**once**.

If you need to insert multiple copies of the same item, you can store an item and it's count to achieve that

- Create a new node that will store the new
`key`

—`newNode`

. Ta-da this node is a correct treap that has only one node.

For the new node, you need to set**a random priority**

**Random priorities**are key to the complexity. This makes the cartesian tree balance itself, making

`O(logn)`

complexity for all operations- New head will be
`merge(first, merge(newNode, second))`

See? It's that simple.

```
Node* insert(Node* head, T key) {
auto split = split(head, key);
if (find(split.second, key) != nullptr) {
// Key exists already
// Merge back
return merge(split.first, split.second);
}
auto newNode = new Node(std::move(key), rand());
return merge(split.first, merge(newNode, splitsplitted.second));
}
```

### Remove

It's very similar to `insert`

. However, that's where the `equalOnTheLeft`

flag is used.

`second`

tree produced by `split`

contains items greater or **equal**to the selected key

Therefore, the `second`

tree will contain the value that needs to be removed. But how to remove it from the tree?

Split again.

We can split the `second`

tree by key, setting the `equalOnTheLeft`

flag to `true`

. Thus, the node will be separated from the `second`

tree to the new tree.

```
Node *remove(Node *head, const T &key) {
auto split = split(head, key);
if (split.second) {
auto secondSplit = split(split.second, key,
/*equalOnTheLeft=*/true);
// Key exists, so delete it and merge
auto everythingElse = secondSplit.second;
if (secondSplit.first == nullptr) {
// There's no element equal to key. Merge back.
return merge(split.first, everythingElse);
}
// We got node with key value in
// secondSplit.first
delete secondSplit.first;
size--;
return merge(split.first, everythingElse);
}
// Key is not presented. Merge back.
return merge(split.first, split.second);
}
```

## Full code

You can download C++ code of a little bit optimized Treap here:

## Comparing to `std::set`

First of all, the implemented version of treap utilizes `split`

and `merge`

methods. Note that there is more efficient implementation that uses rotations. However, the true power of treap is in `split`

and `merge`

methods as other search trees can't do it easily.

### Find tests

It's visible that asymptotics is similar. Though, treap always has the greater overhead. Still, it's a good result! We're competing with an utterly optimized standard library data structure.

### Inserts

Insertion has even bigger overhead. And it was expected: recursive calls of merge and split do not improve performance ;)

### Comparison conclusion

As you see, treap has higher nodes' height on average than that of very well-balanced AVL tree.

Yes, treap has worse performance than that of `std::set`

. Yet, the results are comparable, and with a large data size, treap gets closer and closer to `std::set`

which in fact is a red and black tree.

Believe me, **you don't want to write your own RB tree**. It's a nightmare.

## Use cases and modifications

We developed this data structure not just to lose `std::set`

. There are several useful applications.

### Sum of numbers in the interval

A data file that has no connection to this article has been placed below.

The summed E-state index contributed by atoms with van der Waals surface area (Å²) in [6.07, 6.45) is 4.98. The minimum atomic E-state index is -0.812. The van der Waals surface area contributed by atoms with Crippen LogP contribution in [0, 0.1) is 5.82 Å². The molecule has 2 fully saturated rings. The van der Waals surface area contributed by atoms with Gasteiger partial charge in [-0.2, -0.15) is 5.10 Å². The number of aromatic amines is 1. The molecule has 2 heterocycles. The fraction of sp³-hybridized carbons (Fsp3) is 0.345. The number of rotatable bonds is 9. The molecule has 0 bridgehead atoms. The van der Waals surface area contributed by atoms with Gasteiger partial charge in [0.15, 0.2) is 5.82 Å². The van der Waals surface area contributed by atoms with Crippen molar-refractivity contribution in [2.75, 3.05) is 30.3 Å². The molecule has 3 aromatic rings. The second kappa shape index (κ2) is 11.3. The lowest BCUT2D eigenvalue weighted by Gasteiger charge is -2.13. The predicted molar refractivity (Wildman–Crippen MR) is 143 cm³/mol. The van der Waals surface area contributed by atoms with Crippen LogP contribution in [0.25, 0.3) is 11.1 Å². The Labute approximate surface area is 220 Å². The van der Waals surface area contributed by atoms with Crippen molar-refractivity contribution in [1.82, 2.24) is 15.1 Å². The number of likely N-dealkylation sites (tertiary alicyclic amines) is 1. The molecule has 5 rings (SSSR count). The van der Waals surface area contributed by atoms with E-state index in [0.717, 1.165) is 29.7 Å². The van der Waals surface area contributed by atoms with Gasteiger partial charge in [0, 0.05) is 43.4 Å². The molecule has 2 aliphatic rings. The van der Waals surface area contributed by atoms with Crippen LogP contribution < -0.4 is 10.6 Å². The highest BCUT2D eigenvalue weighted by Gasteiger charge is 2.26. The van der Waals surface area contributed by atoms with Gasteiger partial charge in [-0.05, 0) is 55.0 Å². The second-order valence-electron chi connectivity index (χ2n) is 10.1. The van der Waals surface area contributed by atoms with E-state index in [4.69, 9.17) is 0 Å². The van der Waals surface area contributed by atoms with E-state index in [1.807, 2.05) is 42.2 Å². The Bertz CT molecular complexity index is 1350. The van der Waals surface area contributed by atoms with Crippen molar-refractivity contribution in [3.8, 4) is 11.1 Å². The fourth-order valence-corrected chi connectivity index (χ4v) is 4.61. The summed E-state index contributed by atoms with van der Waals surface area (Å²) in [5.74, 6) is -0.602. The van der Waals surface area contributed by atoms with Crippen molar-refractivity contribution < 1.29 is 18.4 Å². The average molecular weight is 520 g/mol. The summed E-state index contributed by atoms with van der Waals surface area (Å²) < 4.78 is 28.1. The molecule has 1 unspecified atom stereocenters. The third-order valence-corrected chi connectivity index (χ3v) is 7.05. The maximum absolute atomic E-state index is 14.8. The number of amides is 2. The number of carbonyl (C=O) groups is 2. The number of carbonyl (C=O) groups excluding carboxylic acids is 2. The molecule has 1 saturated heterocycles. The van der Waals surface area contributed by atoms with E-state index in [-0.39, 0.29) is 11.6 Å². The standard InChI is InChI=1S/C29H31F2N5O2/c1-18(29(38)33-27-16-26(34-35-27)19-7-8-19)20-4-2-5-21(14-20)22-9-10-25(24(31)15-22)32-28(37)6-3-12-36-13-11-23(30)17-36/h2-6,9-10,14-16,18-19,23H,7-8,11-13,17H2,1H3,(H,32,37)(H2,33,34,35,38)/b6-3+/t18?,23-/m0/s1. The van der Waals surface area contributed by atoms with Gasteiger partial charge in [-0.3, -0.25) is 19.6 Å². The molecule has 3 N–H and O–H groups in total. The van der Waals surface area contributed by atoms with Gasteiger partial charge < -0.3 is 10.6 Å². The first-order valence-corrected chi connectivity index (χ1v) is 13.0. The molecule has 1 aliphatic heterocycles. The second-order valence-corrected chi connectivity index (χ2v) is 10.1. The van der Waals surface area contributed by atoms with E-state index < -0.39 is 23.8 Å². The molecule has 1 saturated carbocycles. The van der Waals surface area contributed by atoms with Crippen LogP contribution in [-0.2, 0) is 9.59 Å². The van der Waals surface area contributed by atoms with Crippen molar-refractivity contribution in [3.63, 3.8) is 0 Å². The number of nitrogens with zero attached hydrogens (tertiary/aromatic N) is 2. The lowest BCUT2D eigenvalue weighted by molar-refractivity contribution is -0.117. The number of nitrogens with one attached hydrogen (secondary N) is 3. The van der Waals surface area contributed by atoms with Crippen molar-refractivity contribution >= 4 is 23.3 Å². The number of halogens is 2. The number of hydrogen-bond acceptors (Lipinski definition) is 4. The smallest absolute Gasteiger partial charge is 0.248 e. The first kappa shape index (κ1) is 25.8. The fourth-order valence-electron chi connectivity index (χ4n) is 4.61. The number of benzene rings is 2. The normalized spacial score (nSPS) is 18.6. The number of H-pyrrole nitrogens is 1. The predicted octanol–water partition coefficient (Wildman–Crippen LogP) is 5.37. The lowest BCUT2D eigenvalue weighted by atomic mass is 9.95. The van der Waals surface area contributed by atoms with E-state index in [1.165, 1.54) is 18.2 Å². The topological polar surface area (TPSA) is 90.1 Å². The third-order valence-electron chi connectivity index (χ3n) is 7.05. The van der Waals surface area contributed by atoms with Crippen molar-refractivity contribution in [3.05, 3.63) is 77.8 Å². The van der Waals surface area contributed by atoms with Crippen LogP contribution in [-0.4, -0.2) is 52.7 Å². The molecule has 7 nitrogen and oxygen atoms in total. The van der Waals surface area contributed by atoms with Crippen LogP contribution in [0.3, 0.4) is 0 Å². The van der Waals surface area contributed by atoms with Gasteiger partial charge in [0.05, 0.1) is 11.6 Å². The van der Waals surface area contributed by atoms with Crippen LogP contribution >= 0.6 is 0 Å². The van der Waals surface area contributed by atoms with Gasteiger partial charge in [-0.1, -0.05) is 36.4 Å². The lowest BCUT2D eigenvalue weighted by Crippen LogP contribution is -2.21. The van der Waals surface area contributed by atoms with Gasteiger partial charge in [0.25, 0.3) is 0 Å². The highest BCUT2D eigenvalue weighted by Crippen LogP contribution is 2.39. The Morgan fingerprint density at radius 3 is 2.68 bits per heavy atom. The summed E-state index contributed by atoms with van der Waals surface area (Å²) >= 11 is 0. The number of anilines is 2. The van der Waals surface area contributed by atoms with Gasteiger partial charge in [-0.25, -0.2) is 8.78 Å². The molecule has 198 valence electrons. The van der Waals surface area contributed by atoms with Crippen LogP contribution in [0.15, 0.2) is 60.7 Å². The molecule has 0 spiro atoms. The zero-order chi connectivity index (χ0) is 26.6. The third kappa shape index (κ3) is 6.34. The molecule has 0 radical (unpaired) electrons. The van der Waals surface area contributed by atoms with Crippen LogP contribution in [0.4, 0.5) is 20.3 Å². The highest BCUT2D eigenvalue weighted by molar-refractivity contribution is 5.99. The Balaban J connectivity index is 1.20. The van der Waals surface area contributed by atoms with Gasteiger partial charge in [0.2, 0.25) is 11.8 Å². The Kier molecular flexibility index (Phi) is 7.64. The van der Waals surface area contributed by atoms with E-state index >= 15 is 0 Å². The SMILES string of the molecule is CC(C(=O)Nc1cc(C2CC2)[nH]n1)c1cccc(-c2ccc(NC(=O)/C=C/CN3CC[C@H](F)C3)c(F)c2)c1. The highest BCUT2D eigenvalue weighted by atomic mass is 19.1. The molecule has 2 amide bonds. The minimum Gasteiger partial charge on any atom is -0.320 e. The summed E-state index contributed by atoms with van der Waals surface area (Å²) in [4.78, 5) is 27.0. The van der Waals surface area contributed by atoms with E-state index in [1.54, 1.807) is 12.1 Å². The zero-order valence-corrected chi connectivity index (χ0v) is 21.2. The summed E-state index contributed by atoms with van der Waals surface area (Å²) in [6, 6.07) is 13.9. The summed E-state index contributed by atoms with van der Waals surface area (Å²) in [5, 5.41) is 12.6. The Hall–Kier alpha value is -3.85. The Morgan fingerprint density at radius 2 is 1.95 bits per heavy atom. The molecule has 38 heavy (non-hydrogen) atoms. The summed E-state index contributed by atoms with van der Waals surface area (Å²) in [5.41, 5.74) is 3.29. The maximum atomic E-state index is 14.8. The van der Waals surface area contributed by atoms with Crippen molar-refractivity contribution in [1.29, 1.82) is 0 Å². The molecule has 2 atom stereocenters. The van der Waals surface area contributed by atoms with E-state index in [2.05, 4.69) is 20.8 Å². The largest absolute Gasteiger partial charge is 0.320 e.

We need to modify `Node`

structure, adding `sum`

field. It will store sum of all its children and itself.

```
template<typename T>
struct Node {
T key;
size_t prior;
long long sum;
Node* left = nullptr, *right = nullptr;
Node(T key, size_t prior) :
key(std::move(key)),
prior(prior) {
}
};
```

It's extremely easy to update the `sum`

. Every time childs are changed, `sum = left->sum + right->sum`

. So, you can implement some kind of `update`

function and call it in split and merge right before returning value. That's it.

How to answer on request?

We receive interval `[l, r]`

. To calculate the sum of numbers on this interval, we can split the tree by `l`

, then split the second tree of the result by `r+1`

(or by `r`

, leaving equal elements on the left). In the end, we will have a tree containing all added numbers in the interval `[l, r]`

.

**Complexity:** `O(logn)`

versus `O(n)`

naive.

### Using a hash of value in place of priority

You can use a hash of value as a priority as a good hash function is pretty random. What benefits does it bring?

If keys and priorities are fixed, then no matter how you construct the treap or add elements, it's always going to have the same structure.

Therefore, you can compare two sets in `O(n)`

as treaps containing the same values will have **absolutely the same structure.**

## Implicit treap

What if we use **the size of the left subtree** as a key? Then, we can use this key as an index. Wow. That means that we can represent a regular ordered array as a treap!

By doing this, we can:

- make insertions by random index

`O(logn)`

versus`O(n)`

naive - make deletions by random index

`O(logn)`

versus`O(n)`

naive

With great power, comes great responsibility.

`O(logn)`

versus `O(1)`

in the standard array.If your algorithm requires a lot of array modifications and very few accesses/outputs, then it's the right choice. Moreover, you can convert treap into an array and back with `O(n)`

complexity.

**Swift**. It behaves just like the general array and implements a lot of optimisations. Check it out!

### Cut-paste problem

Imagine that you have a big string and you recieve requests to cut some part and to insert it somwhere.

This problem can be solved using treaps with implicit key. You can use splits to cut needed part and merge to insert it.

## FAQ

Cartesian trees are most suitable for what?

Treap is useful when you need to collect some kind of characteristic on an interval (for example, sum) or apply some modification to the interval. Treap with implicit key is also useful when you need to apply a lot of random tree insertions/deletions with few accesses.

Why don't we use array indices as keys for an implicit treap?

Because in case of insertion we would need to recalculate all indeces that are higher than inserted index. Therefore, it downgrades complexity to `O(n)`

.

Is treap a randomized tree?

Yes, it is. But it can also use hash value in place of a random value.

I know about implementation without split and merge. It utilizes left and right turns. Is it better?

For example, GeeksforGeeks use such implementation, I know. But I believe that the true value of treap is in seampless splits and merges. You've already seen by examples how it is really usefull. Why implementing treap with turns when you can build AVL that's probably going to be faster?

## Love data structures?

Check out my article on the amazing Skip List! While a lot of people never heard about it, Skip List is **beautiful** and can solve, for example, the problem of finding the n-th maximum or the rolling median problem in the most efficient way.

Also, you can check the whole algorithms section of my blog

## References

https://www.cs.cmu.edu/~scandal/papers/treaps-spaa98.pdf